About the Ballads

Entertainment in the Twelfth Century

In twelfth century Europe, there was no television, no radio or recorded music, no computers or telephones, no newspapers or magazines.Books are rare, hand-written documents and they were in Latin, a language only a few, very educated people could read. Professional musicians lived in the households of very wealthy noblemen, or traveled from place to place, as did wandering actors who presented plays based on stories from the Bible, but professional entertainment was a rare luxury for most people. In such a world, it was important to be able to make your own entertainment. People told stories, played riddling games and played chess a few other more simple games that have survived until today. To find out about some games of the Middle Ages and how to play them, visit Tara Hill Design's Rules for Medieval Games page . The games at the bottom of that page, Nine Man's Morris or Merreles, Fox and Geese and Sailor's Solitaire, were all played in 12th century Britain. A stone board for playing Merreles was recovered when Jedburgh Abbey was excavated by archaeologists in 1984. Jedburgh is very close to the places where An Earthly Knight is set.
 
Stories about King Arthur and his court were just beginning to be popular at this time. Although the stories probably originated in Wales, many people believed that Camelot had been located in Scotland. The website for the Roman fortress town of Caerleon in Wales has a great set of pages about King Arthur and the legends surrounding him, starting with their King Arthur Introduction page.

The Ballads

People also danced and sang songs to amuse themselves. Many of the songs were long and told complete stories, just as short stories, plays and novels do today. These story-songs are called ballads. Some ballads had very simple tunes and were used for dancing. Unlike now, people then did not dance in couples. Instead, they danced in long lines, or in circles. Today, we do not know which ballads were sung to provide music for dancing and which were just sung for to be listened to.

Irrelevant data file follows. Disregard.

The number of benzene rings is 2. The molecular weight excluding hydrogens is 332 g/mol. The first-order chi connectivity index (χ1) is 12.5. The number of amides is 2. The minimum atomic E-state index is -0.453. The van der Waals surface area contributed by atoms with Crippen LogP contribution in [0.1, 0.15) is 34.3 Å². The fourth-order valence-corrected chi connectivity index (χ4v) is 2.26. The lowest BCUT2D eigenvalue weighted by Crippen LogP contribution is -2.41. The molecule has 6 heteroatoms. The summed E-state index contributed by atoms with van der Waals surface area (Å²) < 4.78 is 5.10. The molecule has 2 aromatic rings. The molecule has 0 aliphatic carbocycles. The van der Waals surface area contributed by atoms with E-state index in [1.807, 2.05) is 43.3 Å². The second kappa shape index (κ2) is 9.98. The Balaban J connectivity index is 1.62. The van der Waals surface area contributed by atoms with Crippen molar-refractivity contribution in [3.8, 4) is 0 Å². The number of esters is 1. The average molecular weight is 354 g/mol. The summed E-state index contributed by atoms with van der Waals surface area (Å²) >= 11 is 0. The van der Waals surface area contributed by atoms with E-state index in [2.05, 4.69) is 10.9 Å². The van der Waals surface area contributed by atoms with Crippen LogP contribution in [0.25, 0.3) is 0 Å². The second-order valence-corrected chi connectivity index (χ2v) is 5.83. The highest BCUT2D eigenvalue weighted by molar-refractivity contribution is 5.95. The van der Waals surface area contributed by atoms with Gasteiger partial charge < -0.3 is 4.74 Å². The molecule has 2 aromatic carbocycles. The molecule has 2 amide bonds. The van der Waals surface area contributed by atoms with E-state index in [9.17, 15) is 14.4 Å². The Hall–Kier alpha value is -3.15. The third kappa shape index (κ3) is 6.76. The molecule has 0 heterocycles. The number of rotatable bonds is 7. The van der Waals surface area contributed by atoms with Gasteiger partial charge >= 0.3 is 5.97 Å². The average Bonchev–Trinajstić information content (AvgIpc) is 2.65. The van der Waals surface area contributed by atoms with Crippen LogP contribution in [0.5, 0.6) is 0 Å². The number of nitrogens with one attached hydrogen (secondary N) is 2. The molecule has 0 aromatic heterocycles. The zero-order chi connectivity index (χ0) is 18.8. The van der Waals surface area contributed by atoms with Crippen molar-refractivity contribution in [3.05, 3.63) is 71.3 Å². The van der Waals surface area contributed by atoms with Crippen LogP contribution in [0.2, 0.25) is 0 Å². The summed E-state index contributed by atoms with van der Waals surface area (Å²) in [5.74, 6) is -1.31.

Some French ballads readily lend themselves to the simple line and circle dances that were popular in those days. The popular dances of this time are very easy to learn and perform. To learn more about these dances, visit Arron Rice's Middle Ages Dance Page .

Many of the ballads mentioned in An Earthly Knight are real songs.  The song I called "L'anneau d'or" (The Gold Ring) is also known as "La fille du roi d'espagne" (The King of Spain's Daughter). You can read a version of this song in French on the web site Chansonnet on their  "La fille du roi d'Espagne." page. You can read the French text of another song that tells the same story by visiting "Isabeau s'y promeme" on the parolenet web site. Another of the songs mentioned,  about a girl who pretends to be dead for three days to protect her honour is usually called "Blanche comme la neige," (White as the Snow). Click on the title to read a version of this song in French.
 

"Tam Lin" and "Lady Isabel and the Elf Knight"

Because so little information was recorded about everyday life, it's difficult to say how old most of these ballads are. It's possible that ballads mentioned in An Earthly Knight were not known in the 12th century, but we know that songs can exist for a long time before they are written down. The two ballads that provided me with the plot for An Earthly Knight are "Lady Isabel and the Elf Knight" and "Tam Lin."

"Tam Lin" orginated in Scotland. It has proven to be a very popular and appealing ballad. Many books have been based on Tam Lin and even a few movies. To read the text of the ballad visit Lesley Nelson-Burns's Tam Lin Page . To find out more about this ballad and its history, visit the Tam Lin Page in the Legends Web Site. To find out even more, visit the Tam Lin Web Site. Click on this "Tam Lin" Music link to hear one of the tunes of  this ballad in midi format. (This music file was created by John Renfro Davis and is also found on the first Tam Lin page linked above.) Information about "Tam Lin" on the www seems almost endless.

"Lady Isabel and the Elf Knight" is not as popular as "Tam Lin," but most ballads aren't. In the past, "Lady Isabel and the Elf Knight," or "The Outlandish Knight" as it is sometimes called, was very popular and versions of this ballad are found in virtually every country in Europe. To read one version of this song, visit Lesley Nelson-Burn's The Outlandish Knight Page. For another version of the song text, visit this Ballad Page from Poet's Corner (the song you want is the second poem on the page). To hear one tune click on this "Lady Isabel" music link . (This music file was created by Lesley Nelson-Burn and is also found on the Outlandish Knight page linked above.) 

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